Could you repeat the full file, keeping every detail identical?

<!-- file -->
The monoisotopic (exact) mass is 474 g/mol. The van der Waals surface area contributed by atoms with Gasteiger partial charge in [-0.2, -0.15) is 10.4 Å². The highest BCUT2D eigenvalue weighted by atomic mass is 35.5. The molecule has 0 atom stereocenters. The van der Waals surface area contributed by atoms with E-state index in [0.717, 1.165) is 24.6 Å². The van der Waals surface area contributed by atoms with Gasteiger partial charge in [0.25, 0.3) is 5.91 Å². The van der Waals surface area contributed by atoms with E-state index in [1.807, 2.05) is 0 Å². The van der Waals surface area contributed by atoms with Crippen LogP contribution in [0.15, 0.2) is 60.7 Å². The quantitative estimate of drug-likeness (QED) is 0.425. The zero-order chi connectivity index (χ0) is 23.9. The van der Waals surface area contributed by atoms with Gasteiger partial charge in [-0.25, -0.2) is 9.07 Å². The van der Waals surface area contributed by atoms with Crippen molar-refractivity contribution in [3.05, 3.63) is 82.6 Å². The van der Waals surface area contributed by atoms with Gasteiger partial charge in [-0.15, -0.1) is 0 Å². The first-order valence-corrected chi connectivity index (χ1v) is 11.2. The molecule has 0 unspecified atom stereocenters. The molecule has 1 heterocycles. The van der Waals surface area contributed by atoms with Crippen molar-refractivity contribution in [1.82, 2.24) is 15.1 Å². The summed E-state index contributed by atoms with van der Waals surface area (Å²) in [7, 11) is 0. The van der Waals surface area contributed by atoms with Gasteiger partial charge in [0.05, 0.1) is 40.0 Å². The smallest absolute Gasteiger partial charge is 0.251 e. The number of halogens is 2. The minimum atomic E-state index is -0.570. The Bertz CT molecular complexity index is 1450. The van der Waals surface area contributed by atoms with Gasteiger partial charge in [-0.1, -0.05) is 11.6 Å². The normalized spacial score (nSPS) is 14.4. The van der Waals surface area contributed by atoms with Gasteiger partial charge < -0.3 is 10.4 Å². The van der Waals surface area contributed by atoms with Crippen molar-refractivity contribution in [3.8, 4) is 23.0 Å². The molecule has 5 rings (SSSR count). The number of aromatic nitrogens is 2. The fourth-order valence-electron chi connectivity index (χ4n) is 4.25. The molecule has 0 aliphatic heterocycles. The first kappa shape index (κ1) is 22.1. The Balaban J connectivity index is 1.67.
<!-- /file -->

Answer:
The monoisotopic (exact) mass is 474 g/mol. The van der Waals surface area contributed by atoms with Gasteiger partial charge in [-0.2, -0.15) is 10.4 Å². The highest BCUT2D eigenvalue weighted by atomic mass is 35.5. The molecule has 0 atom stereocenters. The van der Waals surface area contributed by atoms with E-state index in [0.717, 1.165) is 24.6 Å². The van der Waals surface area contributed by atoms with Gasteiger partial charge in [0.25, 0.3) is 5.91 Å². The van der Waals surface area contributed by atoms with E-state index in [1.807, 2.05) is 0 Å². The van der Waals surface area contributed by atoms with Crippen LogP contribution in [0.15, 0.2) is 60.7 Å². The quantitative estimate of drug-likeness (QED) is 0.425. The zero-order chi connectivity index (χ0) is 23.9. The van der Waals surface area contributed by atoms with Gasteiger partial charge in [-0.25, -0.2) is 9.07 Å². The van der Waals surface area contributed by atoms with Crippen molar-refractivity contribution in [3.05, 3.63) is 82.6 Å². The van der Waals surface area contributed by atoms with Gasteiger partial charge in [-0.15, -0.1) is 0 Å². The first-order valence-corrected chi connectivity index (χ1v) is 11.2. The molecule has 0 unspecified atom stereocenters. The molecule has 1 heterocycles. The van der Waals surface area contributed by atoms with Crippen molar-refractivity contribution in [1.82, 2.24) is 15.1 Å². The summed E-state index contributed by atoms with van der Waals surface area (Å²) in [7, 11) is 0. The van der Waals surface area contributed by atoms with Gasteiger partial charge in [0.05, 0.1) is 40.0 Å². The smallest absolute Gasteiger partial charge is 0.251 e. The number of halogens is 2. The minimum atomic E-state index is -0.570. The Bertz CT molecular complexity index is 1450. The van der Waals surface area contributed by atoms with Gasteiger partial charge in [-0.1, -0.05) is 11.6 Å². The normalized spacial score (nSPS) is 14.4. The van der Waals surface area contributed by atoms with Gasteiger partial charge < -0.3 is 10.4 Å². The van der Waals surface area contributed by atoms with Crippen molar-refractivity contribution in [3.8, 4) is 23.0 Å². The molecule has 5 rings (SSSR count). The number of aromatic nitrogens is 2. The fourth-order valence-electron chi connectivity index (χ4n) is 4.25. The molecule has 0 aliphatic heterocycles. The first kappa shape index (κ1) is 22.1. The Balaban J connectivity index is 1.67.